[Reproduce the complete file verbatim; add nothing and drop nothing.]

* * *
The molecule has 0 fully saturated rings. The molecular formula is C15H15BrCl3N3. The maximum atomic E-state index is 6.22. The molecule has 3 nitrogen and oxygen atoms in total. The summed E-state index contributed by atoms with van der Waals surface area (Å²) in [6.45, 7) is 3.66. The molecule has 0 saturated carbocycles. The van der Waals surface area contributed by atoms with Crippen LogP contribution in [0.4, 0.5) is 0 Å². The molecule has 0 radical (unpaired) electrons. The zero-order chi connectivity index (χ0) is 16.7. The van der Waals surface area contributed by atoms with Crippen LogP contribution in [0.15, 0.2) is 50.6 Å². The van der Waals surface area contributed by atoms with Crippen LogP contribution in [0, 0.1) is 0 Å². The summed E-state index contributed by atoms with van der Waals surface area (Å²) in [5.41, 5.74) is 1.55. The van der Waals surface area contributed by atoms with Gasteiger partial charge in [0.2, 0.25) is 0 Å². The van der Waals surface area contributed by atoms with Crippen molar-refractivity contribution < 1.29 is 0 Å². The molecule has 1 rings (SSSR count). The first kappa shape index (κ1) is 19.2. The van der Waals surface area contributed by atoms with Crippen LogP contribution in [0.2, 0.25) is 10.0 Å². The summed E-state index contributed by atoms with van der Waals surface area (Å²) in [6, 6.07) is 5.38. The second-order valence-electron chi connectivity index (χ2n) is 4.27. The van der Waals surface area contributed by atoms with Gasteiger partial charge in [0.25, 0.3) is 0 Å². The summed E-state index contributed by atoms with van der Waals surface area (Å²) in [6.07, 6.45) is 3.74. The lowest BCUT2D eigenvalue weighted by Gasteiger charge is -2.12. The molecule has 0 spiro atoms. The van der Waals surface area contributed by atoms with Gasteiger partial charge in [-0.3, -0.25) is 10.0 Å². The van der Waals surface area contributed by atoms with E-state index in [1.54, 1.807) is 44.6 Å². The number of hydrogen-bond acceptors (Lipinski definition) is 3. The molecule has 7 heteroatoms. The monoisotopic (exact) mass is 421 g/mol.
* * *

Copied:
The molecule has 0 fully saturated rings. The molecular formula is C15H15BrCl3N3. The maximum atomic E-state index is 6.22. The molecule has 3 nitrogen and oxygen atoms in total. The summed E-state index contributed by atoms with van der Waals surface area (Å²) in [6.45, 7) is 3.66. The molecule has 0 saturated carbocycles. The van der Waals surface area contributed by atoms with Crippen LogP contribution in [0.4, 0.5) is 0 Å². The molecule has 0 radical (unpaired) electrons. The zero-order chi connectivity index (χ0) is 16.7. The van der Waals surface area contributed by atoms with Crippen LogP contribution in [0.15, 0.2) is 50.6 Å². The van der Waals surface area contributed by atoms with Crippen LogP contribution in [0, 0.1) is 0 Å². The summed E-state index contributed by atoms with van der Waals surface area (Å²) in [5.41, 5.74) is 1.55. The van der Waals surface area contributed by atoms with Gasteiger partial charge in [0.2, 0.25) is 0 Å². The van der Waals surface area contributed by atoms with Crippen molar-refractivity contribution < 1.29 is 0 Å². The molecule has 1 rings (SSSR count). The first kappa shape index (κ1) is 19.2. The van der Waals surface area contributed by atoms with Crippen LogP contribution in [0.2, 0.25) is 10.0 Å². The summed E-state index contributed by atoms with van der Waals surface area (Å²) in [6, 6.07) is 5.38. The second-order valence-electron chi connectivity index (χ2n) is 4.27. The van der Waals surface area contributed by atoms with Gasteiger partial charge in [0.25, 0.3) is 0 Å². The summed E-state index contributed by atoms with van der Waals surface area (Å²) in [6.07, 6.45) is 3.74. The lowest BCUT2D eigenvalue weighted by Gasteiger charge is -2.12. The molecule has 0 spiro atoms. The van der Waals surface area contributed by atoms with Gasteiger partial charge in [-0.3, -0.25) is 10.0 Å². The van der Waals surface area contributed by atoms with E-state index in [1.54, 1.807) is 44.6 Å². The number of hydrogen-bond acceptors (Lipinski definition) is 3. The molecule has 7 heteroatoms. The monoisotopic (exact) mass is 421 g/mol.